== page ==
The T dependence of the dynamical susceptibilityIm q , also clearly reflects the formation of a HF state.For example, in CeRu2Si2,
2 the spin-lattice relaxation rate1 /T1T Im q , increases with decreasing T and becomesconstant below TT*. In ordinary metals, 1 /T1T constantbehavior is observed for a wide temperature range Korringabehavior. In contrast, in HF systems, such behavior is ob-served when an HF state i.e., Fermi liquid is formed belowT*. At temperatures well above T*, T1 becomes constant,which is characteristic behavior for systems with localizedmoments.
Up to now, the static uniform susceptibility, specific heat,etc. and dynamical spin-lattice relaxation time, inelasticneutron scattering, etc. properties have been discussed sepa-rately in HF systems. In this study, we have tried to repro-duce the T dependence of the specific heat and spin-latticerelaxation time of the HF system USn3 in a quantitativelyconsistent way using the spin-fluctuation model for itinerantmagnets by Moriya.3 This approach gives a good account ofboth quantities for temperatures below T*. However, T de-pendence of the effective RKKY interaction has to be in-troduced in order to describe the crossover regime.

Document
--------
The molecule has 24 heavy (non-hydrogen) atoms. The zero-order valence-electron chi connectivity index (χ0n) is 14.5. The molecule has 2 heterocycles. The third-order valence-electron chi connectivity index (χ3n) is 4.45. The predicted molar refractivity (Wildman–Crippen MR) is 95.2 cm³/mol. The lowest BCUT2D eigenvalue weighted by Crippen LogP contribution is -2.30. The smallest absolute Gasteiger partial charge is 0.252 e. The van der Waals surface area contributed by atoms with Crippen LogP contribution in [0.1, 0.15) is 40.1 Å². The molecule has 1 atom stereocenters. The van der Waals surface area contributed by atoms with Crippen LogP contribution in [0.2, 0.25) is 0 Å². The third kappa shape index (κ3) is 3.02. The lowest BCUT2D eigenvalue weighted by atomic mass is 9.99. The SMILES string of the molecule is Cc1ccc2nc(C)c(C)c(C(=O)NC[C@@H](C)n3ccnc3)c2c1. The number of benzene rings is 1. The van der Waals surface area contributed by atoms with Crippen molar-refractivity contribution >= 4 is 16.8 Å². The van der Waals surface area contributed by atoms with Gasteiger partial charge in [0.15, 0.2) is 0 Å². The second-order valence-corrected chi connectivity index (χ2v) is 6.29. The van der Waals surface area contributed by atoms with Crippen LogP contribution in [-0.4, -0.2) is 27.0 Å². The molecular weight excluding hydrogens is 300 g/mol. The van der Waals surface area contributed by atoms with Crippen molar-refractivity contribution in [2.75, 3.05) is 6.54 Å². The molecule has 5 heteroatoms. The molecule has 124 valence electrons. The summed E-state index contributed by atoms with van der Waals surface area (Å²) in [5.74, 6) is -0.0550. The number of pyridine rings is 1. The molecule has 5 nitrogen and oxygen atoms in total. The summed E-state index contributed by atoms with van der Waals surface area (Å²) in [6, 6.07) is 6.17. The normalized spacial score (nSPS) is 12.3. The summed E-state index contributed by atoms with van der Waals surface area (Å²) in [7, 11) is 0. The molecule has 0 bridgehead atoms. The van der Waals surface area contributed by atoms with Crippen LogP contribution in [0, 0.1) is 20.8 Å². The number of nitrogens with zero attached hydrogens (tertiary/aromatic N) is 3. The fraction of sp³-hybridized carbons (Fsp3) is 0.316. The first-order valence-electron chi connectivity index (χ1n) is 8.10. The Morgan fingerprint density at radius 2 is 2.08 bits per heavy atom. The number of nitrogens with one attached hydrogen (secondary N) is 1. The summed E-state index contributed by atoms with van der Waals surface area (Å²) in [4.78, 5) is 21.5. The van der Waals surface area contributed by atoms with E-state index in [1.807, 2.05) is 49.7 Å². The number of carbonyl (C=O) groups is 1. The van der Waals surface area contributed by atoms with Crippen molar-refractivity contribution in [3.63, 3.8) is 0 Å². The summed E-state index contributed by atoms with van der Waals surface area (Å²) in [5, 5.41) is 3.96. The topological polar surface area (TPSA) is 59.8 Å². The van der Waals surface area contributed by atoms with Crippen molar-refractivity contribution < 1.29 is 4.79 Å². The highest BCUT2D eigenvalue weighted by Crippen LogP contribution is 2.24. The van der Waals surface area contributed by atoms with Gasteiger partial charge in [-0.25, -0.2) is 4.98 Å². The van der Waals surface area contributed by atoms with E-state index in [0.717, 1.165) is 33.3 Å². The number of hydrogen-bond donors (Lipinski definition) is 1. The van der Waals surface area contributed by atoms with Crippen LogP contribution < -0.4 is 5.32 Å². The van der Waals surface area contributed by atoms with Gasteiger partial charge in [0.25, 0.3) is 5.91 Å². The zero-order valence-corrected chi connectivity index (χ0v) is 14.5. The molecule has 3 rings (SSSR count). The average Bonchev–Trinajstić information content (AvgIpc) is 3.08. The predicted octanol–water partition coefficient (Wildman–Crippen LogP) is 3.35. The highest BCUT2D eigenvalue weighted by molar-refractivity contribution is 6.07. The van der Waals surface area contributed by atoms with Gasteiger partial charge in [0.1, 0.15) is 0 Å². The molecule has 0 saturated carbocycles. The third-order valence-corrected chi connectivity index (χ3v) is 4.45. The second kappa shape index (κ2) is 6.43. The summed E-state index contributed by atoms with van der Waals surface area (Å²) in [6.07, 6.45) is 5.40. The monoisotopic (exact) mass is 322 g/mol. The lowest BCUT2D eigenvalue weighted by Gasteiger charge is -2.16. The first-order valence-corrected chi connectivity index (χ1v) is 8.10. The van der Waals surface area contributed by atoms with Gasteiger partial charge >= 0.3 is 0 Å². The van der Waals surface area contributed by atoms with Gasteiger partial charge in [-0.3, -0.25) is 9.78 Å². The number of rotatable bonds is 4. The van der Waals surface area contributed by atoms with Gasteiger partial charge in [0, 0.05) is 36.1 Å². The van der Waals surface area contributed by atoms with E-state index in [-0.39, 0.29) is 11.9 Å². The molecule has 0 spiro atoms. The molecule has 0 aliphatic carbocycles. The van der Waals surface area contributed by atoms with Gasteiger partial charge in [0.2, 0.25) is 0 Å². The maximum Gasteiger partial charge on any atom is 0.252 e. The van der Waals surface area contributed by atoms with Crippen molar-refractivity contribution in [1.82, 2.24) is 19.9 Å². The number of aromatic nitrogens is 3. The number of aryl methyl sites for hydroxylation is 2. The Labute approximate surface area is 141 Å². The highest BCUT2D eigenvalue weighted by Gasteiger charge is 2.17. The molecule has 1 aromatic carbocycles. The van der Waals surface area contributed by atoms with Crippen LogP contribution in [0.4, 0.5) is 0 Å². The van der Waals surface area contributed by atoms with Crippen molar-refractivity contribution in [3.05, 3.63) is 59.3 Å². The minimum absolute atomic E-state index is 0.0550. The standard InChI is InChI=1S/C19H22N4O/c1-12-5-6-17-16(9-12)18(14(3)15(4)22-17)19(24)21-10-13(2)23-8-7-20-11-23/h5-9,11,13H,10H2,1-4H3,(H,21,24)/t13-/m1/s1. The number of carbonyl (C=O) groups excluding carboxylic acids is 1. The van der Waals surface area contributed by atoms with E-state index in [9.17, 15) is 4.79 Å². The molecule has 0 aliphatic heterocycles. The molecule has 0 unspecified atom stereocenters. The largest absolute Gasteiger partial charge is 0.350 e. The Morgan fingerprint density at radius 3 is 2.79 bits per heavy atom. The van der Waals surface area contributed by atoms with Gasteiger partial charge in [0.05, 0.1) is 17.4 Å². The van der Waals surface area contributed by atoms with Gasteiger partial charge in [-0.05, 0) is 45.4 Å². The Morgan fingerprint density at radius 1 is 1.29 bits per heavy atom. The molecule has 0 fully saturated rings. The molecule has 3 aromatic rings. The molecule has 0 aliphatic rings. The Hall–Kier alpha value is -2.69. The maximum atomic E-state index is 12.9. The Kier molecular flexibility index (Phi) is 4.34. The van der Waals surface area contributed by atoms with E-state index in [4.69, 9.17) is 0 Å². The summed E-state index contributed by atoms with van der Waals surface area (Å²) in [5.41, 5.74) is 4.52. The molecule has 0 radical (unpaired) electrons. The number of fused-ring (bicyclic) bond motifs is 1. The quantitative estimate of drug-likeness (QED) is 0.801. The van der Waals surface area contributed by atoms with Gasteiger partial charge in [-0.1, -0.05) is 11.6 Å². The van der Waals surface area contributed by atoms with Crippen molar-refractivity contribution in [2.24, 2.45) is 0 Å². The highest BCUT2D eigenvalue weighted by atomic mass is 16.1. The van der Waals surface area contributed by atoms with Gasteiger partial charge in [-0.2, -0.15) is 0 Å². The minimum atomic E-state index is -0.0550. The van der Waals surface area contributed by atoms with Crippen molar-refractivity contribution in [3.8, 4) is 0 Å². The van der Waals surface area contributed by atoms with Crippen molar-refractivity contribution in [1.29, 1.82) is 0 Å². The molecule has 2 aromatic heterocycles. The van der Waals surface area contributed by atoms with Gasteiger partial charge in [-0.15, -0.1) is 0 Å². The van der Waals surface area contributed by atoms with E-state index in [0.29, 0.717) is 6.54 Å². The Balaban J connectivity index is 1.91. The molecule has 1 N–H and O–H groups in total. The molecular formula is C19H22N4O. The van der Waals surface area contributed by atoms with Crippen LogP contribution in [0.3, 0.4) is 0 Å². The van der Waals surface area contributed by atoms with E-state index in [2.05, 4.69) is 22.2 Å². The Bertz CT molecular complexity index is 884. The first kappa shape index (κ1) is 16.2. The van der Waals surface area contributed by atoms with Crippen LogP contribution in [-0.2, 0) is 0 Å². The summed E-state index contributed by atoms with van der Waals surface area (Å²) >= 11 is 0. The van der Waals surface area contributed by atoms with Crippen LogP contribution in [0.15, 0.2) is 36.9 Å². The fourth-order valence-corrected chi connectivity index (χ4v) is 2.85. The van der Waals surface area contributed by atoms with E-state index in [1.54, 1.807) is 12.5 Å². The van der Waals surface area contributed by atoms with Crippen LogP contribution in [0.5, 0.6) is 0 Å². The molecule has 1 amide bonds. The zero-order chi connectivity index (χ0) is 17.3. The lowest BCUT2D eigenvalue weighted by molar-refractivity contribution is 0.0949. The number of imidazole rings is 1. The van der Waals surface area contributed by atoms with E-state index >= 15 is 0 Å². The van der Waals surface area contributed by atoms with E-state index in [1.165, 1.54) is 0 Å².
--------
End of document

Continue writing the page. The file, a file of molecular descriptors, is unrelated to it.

In this paper, data for the T dependences of the Knightshift and spin-lattice relaxation time at the Sn site in USn3are presented. Among UX3 compounds with the same AuCu3fcc structure, where X is a IVB element X :Si ,Ge,Sn,Pb,USn3 shows the largest
4,5 170 mJ /K2 mol and 0,0=9.0103 emu /mol at T0 K. These parameters give a
Wilson ratio of 2, indicating that USn3 is a typical heavy-fermion compound.